Saturday, March 7

Marlow Kelly

The Wranglers welcome Wild Rose Press author Marlow Kelly to the round corral today! She's visiting to celebrate the release of A Woman of Love. She granted us an interview, plus there's a great giveaway and some other good stuff at the end. Keep reading!

After being thrown out of England for refusing to drink tea, Marlow Kelly made her way to Canada where she found love, a home and a pug named Max. She also discovered her love of storytelling. Encouraged by her husband, children and let’s not forget Max, she started putting her ideas to paper. Her need to write about strong women in crisis drives her stories and her curiosity regarding the lives and loves of historical figures are the inspiration for her characters. You can visit Marlow at or find her at Facebook: Twitter: or Pinterest:

What, in your opinion, are the most important elements of good writing?

The plot and characters. To me these two elements go hand in hand. You can’t have a good story without great characters, they don’t have to be likable but they need to capture the reader’s imagination.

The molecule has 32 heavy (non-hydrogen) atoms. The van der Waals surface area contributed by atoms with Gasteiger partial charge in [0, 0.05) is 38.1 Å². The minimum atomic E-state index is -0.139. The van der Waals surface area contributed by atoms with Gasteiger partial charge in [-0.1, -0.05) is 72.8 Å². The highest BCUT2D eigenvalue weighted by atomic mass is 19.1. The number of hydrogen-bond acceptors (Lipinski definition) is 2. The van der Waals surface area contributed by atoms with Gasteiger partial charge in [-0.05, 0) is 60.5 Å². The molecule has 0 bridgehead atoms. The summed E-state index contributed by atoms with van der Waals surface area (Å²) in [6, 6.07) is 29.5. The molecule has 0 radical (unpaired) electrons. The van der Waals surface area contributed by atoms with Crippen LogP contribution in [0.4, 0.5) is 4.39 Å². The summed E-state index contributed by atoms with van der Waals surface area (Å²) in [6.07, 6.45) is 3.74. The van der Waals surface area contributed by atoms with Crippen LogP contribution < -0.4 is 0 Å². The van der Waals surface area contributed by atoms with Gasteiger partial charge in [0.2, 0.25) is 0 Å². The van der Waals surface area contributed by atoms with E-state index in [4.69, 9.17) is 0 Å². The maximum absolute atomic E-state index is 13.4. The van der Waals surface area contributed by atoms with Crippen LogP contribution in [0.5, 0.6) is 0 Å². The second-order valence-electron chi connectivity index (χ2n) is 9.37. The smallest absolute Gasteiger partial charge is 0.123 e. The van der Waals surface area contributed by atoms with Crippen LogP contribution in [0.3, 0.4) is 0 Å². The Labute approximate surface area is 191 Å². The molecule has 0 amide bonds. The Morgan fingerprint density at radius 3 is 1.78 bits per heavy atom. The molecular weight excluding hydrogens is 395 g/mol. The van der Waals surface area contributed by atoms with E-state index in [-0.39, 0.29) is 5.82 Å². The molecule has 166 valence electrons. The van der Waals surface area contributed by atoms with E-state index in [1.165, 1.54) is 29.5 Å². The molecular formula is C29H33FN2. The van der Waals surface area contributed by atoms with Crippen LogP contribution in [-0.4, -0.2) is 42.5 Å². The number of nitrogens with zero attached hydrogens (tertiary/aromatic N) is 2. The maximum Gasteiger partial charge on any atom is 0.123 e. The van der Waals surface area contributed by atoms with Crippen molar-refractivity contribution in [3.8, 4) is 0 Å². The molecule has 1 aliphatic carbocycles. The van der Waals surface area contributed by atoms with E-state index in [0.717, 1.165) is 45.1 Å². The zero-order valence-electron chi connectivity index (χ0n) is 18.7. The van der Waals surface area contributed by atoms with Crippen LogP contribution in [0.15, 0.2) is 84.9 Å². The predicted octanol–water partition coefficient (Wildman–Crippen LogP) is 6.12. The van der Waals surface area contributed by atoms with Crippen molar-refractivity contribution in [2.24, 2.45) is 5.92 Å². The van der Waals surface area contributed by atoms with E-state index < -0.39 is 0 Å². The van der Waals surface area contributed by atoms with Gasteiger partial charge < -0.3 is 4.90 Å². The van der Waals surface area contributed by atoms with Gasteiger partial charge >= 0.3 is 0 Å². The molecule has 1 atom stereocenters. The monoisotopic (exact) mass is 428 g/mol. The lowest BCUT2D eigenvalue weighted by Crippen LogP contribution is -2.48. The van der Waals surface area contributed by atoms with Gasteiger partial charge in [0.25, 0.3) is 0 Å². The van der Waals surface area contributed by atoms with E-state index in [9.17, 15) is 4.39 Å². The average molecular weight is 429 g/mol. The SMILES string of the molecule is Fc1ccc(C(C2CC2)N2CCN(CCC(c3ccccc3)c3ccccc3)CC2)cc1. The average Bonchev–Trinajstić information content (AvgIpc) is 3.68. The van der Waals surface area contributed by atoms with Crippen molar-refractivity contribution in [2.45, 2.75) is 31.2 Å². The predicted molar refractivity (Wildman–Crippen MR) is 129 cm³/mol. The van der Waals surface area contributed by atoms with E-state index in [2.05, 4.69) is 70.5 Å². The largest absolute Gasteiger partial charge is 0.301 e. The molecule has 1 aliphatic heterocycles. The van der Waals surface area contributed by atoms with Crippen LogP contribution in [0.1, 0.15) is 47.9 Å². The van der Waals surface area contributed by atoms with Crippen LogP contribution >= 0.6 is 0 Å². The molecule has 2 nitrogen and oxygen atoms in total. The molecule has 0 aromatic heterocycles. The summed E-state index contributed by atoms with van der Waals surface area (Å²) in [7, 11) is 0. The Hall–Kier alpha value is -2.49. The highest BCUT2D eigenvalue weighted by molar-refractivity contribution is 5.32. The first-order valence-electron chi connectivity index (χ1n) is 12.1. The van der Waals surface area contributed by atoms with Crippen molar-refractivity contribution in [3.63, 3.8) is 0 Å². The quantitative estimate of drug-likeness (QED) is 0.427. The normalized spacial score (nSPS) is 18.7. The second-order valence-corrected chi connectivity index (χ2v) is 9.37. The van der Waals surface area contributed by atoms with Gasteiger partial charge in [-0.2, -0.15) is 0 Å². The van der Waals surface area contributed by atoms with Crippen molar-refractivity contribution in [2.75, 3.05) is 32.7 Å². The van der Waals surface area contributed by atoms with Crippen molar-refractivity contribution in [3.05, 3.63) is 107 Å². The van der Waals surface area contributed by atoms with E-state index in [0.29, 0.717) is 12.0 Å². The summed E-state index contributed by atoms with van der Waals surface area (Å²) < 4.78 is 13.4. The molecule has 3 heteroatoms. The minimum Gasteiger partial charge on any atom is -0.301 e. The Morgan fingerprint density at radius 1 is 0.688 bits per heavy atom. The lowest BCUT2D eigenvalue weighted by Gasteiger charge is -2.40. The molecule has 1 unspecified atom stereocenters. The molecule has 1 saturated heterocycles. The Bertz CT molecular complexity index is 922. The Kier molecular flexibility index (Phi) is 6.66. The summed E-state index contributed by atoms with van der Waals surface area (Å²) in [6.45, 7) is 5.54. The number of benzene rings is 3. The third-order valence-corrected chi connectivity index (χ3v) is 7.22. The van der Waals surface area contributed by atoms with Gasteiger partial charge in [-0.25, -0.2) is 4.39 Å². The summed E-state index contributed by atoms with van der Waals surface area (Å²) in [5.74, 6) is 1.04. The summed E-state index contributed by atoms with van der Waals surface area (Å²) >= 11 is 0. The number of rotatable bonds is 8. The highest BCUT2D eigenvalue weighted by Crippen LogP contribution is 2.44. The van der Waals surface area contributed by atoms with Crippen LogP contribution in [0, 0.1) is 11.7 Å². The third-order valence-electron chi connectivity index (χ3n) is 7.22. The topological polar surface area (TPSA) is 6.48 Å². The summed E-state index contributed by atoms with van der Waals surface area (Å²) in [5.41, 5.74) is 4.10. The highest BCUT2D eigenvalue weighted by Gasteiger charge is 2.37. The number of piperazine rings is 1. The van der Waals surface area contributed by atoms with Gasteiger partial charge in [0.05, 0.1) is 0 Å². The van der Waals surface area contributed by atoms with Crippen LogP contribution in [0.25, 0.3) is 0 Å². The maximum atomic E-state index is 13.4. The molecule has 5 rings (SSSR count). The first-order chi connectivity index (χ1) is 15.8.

When did you first consider yourself a writer?

I’m laughing at this question because I’m not a writer that’s someone else, someone who’s smarter than me. No, I’m just winging it. I’m learning and working, and maybe some day I’ll know enough to be a writer, but until then I’m just a woman who’s trying to figure out how to share the stories in her head.

What do you like to do when you are not writing?

Reading tops the list. I love it when an author takes me to another world where I can lose myself for a little while. Walking would be a close second. When I walk I listen to music and imagine stories, people and places. When I’m placing one foot in front of the other I’m at my most creative.

Where are you from and what do you love best about your hometown?

Originally, I’m from London, England and I love the two-thousand-year history of the place. I remember when they were building a sky rise close to my home. When the builders dug the foundation they unearthed the remains of a Roman fort that had been long forgotten. All sorts of everyday artifacts were discovered; coins, pins, and pots. These may not seem like treasure, but for me they bring the people of long ago to life, and make me realize that they weren’t that different from us. They had hopes and dreams just like we do, but they also, purchased food, cooked meals and cared for their children.

Do you have a favorite quote or saying?